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Steering Through The Semiconductor Crisis

Steering Through The Semiconductor Crisis

A sustained structural disruption requires strategic responses by the automotive industry

The automotive industry has been hard hit by the current global semiconductor shortage. In this article, we assess the impact of the crisis on automakers and offer mitigating actions to address it.

These are difficult times for users of semiconductors. A systematic gap between demand and supply has developed in the market, driven by structural imbalances and a fundamental supply chain mismatch. External shocks such as the Covid-19 pandemic have only exacerbated the situation, leaving manufacturer inventories at their lowest levels in years. Overall semiconductor demand is increasing by about 17% per annum, compared to a roughly 6% p.a. increase in manufacturing capacity between 2020 and 2022. The supply crunch will likely last into 2023 at least.

The automotive industry is one of the worst-hit. The cars of traditional OEMs are heavily reliant on mature and legacy semiconductors. Indeed, the automotive industry is one of the primary users of legacy microcontrollers (MCUs), accounting for about 40% of market demand. Unfortunately for the industry, it is these types of chips that are most affected by the supply crunch.

Why is the traditional automotive industry hit so hard?

The semiconductor mix in cars is undergoing a profound change, as the automotive industry transitions to new electronic architectures. Domain-centralized and zonal architectures, as found in high-end laptops and other devices with high computational needs, offer more centralized and powerful computing tools to meet the demands of new electric and autonomous vehicles. The shift to these high-performance units means the share of leading-edge and advanced logic chips in cars is rapidly increasing. Advanced semiconductors (and their manufacturers) are therefore contributing a higher share of value. This is leading to a change in supply chain dynamics, with more direct collaboration between OEMs and traditional tier-2 semiconductor suppliers.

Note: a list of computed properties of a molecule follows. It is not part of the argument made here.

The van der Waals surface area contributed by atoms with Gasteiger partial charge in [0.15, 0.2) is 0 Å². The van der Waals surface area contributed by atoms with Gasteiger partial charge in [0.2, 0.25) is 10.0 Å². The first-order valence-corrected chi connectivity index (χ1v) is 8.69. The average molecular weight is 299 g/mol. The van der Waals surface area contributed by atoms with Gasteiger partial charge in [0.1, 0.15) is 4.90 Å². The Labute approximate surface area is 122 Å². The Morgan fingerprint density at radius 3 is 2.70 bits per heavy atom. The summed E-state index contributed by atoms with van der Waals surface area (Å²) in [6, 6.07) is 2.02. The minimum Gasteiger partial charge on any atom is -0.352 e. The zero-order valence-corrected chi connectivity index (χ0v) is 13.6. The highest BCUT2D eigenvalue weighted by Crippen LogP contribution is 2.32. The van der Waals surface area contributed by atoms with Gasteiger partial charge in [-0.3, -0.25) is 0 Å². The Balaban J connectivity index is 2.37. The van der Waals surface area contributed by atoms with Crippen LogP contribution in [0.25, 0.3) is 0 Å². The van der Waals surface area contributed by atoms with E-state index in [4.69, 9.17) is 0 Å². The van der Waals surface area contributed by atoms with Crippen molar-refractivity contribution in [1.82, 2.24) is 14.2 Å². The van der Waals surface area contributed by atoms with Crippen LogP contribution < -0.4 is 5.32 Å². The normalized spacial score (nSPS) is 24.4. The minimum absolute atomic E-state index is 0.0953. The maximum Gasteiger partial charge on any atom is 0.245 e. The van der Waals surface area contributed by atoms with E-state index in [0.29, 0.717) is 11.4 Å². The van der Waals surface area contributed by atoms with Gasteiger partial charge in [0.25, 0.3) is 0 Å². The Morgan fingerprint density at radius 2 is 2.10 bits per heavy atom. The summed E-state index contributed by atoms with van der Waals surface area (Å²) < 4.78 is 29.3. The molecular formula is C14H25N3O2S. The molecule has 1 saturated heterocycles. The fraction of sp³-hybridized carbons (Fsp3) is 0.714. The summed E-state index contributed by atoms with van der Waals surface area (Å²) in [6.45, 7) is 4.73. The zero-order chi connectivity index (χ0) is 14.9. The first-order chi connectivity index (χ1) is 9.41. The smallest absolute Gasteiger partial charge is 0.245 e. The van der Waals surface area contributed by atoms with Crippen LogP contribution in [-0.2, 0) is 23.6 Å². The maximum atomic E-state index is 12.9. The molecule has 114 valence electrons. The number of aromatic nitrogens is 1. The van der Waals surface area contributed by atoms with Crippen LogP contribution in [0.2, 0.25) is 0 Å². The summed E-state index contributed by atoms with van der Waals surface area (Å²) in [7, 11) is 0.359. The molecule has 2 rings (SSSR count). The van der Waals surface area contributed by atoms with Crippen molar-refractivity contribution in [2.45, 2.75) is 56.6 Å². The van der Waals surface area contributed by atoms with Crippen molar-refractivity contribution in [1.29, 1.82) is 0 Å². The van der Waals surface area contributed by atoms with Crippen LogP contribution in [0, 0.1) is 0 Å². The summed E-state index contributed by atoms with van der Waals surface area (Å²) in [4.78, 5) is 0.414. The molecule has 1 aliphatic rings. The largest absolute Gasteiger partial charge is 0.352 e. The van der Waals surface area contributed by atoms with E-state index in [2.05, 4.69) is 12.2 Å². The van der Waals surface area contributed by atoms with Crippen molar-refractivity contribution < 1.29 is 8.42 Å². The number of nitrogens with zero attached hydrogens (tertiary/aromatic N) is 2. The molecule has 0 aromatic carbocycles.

The move away from legacy semiconductors gives non-traditional OEMs an advantage. Their products are already built around centralized architectures that rely more on advanced semiconductors than mature or legacy nodes. As these are less affected by the supply crunch, it reduces their exposure to it. This gives traditional OEMs an additional incentive to speed up their transition to centralized architectures.

Another important factor is that expansions in semiconductor capacities are not filtering down to automakers. Investments typically focus on expanding leading-edge nodes, rather than the legacy nodes upon which conventional cars are so reliant. For example, new production capacity planned for 2021 and 2022 will provide relief only for advanced logic (+ 9%), memory (+ 8%) and discrete (+ 7%) ICs.

Ramping up new semiconductor production will not solve the supply crisis in the short term, either. Extension of capacity takes time – three to four years to build and ramp up leading-edge capacity, and up to two years to shrink or move to larger wafers and requalify legacy devices. As a result of these factors, we do not expect a rapid easing of the shortage of legacy nodes, with no sign of relief before 2023.

Why we can expect more supply crunches in the future

Disruptions in the semiconductor supply chain are likely to become more frequent, more pronounced and less predictable as a result of climate change, rising political uncertainty and other factors. For example, strong tropical storms are becoming more common in manufacturing hubs in Asia, shipping disruptions have resulted in transportation backlogs and growing protectionism has impacted market access. It’s clear that such disruptions now present a systemic risk to the global supply chain. As a result, automotive OEMs, tier-1 suppliers and electronics manufacturing service companies need to secure their supply chains, mitigate their deteriorating negotiating power and protect themselves against future supply chain disruptions.

How automotive OEMs can overcome current and future supply crises

The crisis will not end by itself. Automotive and industrial companies need to simultaneously execute a set of proactive actions to get back to pre-crisis production levels. Key actions include the faster switch to centralized/zonal E/E architectures and direct, long-term supply contracts with semiconductor companies including mutual capacity commitments over several years.

In the accompanying publication, Roland Berger experts have identified a range of mitigating actions to help automakers address shortages and shape their future supply chain management approach to semiconductors.

Download the full publication 

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